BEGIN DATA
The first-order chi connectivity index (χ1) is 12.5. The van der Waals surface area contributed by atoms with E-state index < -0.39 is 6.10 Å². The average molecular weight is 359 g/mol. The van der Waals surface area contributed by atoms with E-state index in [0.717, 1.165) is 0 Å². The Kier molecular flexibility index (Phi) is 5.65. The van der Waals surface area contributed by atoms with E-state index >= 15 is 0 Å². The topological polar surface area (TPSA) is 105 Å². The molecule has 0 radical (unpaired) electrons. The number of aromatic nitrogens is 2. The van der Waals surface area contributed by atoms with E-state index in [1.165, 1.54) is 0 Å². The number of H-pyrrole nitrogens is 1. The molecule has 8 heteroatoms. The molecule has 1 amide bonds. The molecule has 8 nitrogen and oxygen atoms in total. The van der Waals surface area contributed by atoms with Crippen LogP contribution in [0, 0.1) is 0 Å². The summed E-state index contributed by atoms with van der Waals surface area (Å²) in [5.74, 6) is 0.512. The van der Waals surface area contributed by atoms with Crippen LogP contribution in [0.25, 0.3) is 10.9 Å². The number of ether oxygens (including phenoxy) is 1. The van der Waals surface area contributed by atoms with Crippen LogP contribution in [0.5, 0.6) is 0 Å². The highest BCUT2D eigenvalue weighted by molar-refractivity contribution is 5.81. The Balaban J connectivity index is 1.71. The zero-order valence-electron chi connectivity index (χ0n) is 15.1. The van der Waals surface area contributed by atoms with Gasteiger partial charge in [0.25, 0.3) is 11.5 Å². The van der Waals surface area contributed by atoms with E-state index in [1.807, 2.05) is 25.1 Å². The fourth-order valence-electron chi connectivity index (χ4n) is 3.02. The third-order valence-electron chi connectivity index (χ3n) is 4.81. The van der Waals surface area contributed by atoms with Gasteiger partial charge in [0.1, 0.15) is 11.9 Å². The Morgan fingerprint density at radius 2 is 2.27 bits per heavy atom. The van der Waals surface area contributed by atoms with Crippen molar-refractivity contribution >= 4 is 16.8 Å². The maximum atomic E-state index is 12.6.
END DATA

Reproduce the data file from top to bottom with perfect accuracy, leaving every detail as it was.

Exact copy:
The first-order chi connectivity index (χ1) is 12.5. The van der Waals surface area contributed by atoms with E-state index < -0.39 is 6.10 Å². The average molecular weight is 359 g/mol. The van der Waals surface area contributed by atoms with E-state index in [0.717, 1.165) is 0 Å². The Kier molecular flexibility index (Phi) is 5.65. The van der Waals surface area contributed by atoms with E-state index >= 15 is 0 Å². The topological polar surface area (TPSA) is 105 Å². The molecule has 0 radical (unpaired) electrons. The number of aromatic nitrogens is 2. The van der Waals surface area contributed by atoms with E-state index in [1.165, 1.54) is 0 Å². The number of H-pyrrole nitrogens is 1. The molecule has 8 heteroatoms. The molecule has 1 amide bonds. The molecule has 8 nitrogen and oxygen atoms in total. The van der Waals surface area contributed by atoms with Crippen LogP contribution in [0, 0.1) is 0 Å². The summed E-state index contributed by atoms with van der Waals surface area (Å²) in [5.74, 6) is 0.512. The van der Waals surface area contributed by atoms with Crippen LogP contribution in [0.25, 0.3) is 10.9 Å². The number of ether oxygens (including phenoxy) is 1. The van der Waals surface area contributed by atoms with Crippen LogP contribution in [0.5, 0.6) is 0 Å². The highest BCUT2D eigenvalue weighted by molar-refractivity contribution is 5.81. The Balaban J connectivity index is 1.71. The zero-order valence-electron chi connectivity index (χ0n) is 15.1. The van der Waals surface area contributed by atoms with Gasteiger partial charge in [0.25, 0.3) is 11.5 Å². The van der Waals surface area contributed by atoms with E-state index in [1.807, 2.05) is 25.1 Å². The fourth-order valence-electron chi connectivity index (χ4n) is 3.02. The third-order valence-electron chi connectivity index (χ3n) is 4.81. The van der Waals surface area contributed by atoms with Gasteiger partial charge in [0.1, 0.15) is 11.9 Å². The Morgan fingerprint density at radius 2 is 2.27 bits per heavy atom. The van der Waals surface area contributed by atoms with Crippen molar-refractivity contribution >= 4 is 16.8 Å². The maximum atomic E-state index is 12.6.